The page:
Saturday, July 30, 2011

Drawing Process 1

I was just in NYC to meet an old friend/mentor, and get his advice on the book I'm writing.  He pointed out that finished renderings, drawings and paintings were nice for inspiration, but a bit more process would be nice.

He was right, and so without any more delay, a bit of process.  Unfortunately, I'm not in a verbose state of mind (am I ever?), so just a few notes will be attached.

The general lines have already been finalized on toned pastel paper, working from a photo.  No tracing allowed, I'm trying to force myself to "see".  The bright and shadowed areas are then roughed in using white and black Prismacolor pencils.

Most of life is filled with polishing.  Not the most entertaining work, but excellent for training the eye to see in detail. The same color pencils are used to develop the form.  I was especially interested in capturing the reflected lighting on the right, and the pattern of muscles under the skin on the lower back.  It is interesting that I prefer black and white nudes to color nudes.  My sense of color seems to be oriented toward buildings and landscape rather then skin tone.  I imagine a psychiatrist would have something to say about that.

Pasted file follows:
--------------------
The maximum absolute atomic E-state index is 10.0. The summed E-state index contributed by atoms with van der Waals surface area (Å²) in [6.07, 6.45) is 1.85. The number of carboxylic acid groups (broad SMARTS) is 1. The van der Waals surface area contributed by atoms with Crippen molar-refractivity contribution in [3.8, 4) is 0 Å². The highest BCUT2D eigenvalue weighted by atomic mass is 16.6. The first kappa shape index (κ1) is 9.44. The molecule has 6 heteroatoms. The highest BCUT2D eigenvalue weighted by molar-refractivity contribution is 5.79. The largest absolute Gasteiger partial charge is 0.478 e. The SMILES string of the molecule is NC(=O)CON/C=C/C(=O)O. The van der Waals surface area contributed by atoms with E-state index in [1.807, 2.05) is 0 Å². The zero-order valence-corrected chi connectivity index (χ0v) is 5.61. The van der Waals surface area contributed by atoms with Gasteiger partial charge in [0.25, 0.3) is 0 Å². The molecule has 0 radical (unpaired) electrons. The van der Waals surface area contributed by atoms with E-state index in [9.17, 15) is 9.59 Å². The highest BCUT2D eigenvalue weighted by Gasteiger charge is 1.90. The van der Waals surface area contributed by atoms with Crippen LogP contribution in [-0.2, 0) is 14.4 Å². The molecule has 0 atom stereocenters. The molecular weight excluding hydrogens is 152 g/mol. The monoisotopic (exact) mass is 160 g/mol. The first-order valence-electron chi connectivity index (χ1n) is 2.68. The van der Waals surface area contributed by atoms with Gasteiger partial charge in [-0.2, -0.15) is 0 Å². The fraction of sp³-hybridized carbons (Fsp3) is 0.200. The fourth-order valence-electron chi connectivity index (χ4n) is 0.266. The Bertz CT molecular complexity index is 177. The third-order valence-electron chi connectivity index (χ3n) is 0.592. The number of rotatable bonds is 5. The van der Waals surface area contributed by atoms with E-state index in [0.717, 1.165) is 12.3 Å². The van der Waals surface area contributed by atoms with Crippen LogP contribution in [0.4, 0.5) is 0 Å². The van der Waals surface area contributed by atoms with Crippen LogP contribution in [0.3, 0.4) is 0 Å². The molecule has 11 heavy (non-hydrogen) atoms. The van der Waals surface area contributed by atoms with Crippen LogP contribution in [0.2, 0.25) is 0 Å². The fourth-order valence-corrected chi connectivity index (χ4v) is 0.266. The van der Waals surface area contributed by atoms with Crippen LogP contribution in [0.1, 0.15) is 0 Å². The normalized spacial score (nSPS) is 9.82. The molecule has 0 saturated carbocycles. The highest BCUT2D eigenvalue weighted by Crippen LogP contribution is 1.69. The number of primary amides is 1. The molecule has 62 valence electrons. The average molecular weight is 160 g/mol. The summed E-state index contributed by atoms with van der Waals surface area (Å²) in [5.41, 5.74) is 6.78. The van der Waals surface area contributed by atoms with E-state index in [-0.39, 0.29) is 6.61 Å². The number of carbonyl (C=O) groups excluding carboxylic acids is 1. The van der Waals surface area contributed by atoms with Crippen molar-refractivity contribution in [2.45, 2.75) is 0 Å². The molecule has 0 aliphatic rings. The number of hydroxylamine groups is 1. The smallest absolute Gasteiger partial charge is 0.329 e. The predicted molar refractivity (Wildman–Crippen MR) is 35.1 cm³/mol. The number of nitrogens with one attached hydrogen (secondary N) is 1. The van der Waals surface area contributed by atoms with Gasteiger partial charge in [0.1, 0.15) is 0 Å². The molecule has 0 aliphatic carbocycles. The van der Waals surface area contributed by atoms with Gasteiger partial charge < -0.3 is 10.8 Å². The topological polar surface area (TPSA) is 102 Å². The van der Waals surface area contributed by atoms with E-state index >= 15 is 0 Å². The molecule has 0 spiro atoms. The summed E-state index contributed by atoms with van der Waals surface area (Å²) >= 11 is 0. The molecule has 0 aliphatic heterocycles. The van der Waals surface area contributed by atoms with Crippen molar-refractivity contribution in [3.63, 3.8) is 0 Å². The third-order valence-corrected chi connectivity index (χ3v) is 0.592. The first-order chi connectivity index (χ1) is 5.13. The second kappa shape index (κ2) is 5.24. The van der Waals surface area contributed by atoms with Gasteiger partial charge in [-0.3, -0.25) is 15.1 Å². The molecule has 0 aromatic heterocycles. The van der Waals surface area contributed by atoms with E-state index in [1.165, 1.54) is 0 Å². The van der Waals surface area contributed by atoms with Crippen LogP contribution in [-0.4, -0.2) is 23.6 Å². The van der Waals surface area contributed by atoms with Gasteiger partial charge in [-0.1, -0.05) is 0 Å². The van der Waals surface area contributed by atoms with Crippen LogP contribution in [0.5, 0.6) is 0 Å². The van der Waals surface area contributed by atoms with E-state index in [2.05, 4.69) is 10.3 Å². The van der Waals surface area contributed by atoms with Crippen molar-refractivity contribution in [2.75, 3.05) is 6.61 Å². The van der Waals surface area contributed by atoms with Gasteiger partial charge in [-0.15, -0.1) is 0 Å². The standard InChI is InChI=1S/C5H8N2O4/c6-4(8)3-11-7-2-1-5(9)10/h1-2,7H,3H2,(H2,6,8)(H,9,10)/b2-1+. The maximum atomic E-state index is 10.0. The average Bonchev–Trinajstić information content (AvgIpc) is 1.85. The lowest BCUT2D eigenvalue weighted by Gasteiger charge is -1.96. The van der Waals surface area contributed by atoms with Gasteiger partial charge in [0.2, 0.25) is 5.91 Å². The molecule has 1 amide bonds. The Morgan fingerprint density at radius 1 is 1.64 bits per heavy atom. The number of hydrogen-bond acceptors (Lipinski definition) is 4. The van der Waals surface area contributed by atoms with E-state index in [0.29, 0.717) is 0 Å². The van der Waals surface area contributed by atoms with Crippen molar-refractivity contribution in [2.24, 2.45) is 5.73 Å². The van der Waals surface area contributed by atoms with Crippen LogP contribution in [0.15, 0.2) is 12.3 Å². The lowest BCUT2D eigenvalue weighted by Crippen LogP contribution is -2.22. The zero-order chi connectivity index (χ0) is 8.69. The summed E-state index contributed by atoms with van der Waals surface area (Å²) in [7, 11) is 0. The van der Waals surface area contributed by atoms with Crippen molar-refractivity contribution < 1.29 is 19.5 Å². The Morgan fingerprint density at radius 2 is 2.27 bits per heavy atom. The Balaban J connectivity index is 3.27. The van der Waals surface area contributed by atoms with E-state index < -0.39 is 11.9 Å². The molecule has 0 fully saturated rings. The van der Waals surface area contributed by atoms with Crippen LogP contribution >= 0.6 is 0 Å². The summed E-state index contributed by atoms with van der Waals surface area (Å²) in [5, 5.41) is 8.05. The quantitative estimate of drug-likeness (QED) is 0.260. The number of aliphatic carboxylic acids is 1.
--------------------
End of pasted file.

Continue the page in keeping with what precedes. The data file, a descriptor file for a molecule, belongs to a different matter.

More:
Next, a sketch (again from a photo) of the nave of Ely Cathedral.  This was more of a exercise in laying out a complex bit of architecture, and less a study of shape and form.  Above is the layout; some of it is fairly straightforward, but the lantern is a bear being an octagon with supporting piers.

Here I've moved into some of the light and dark.  Still trying to clarify the lantern and supporting walls.

And finally, I've pretty much given up on detailing the lantern, and turned instead to the foreground finials. 

I am not happy with the result, but it does show the process, and how you don't always end up with the result you were hoping for.

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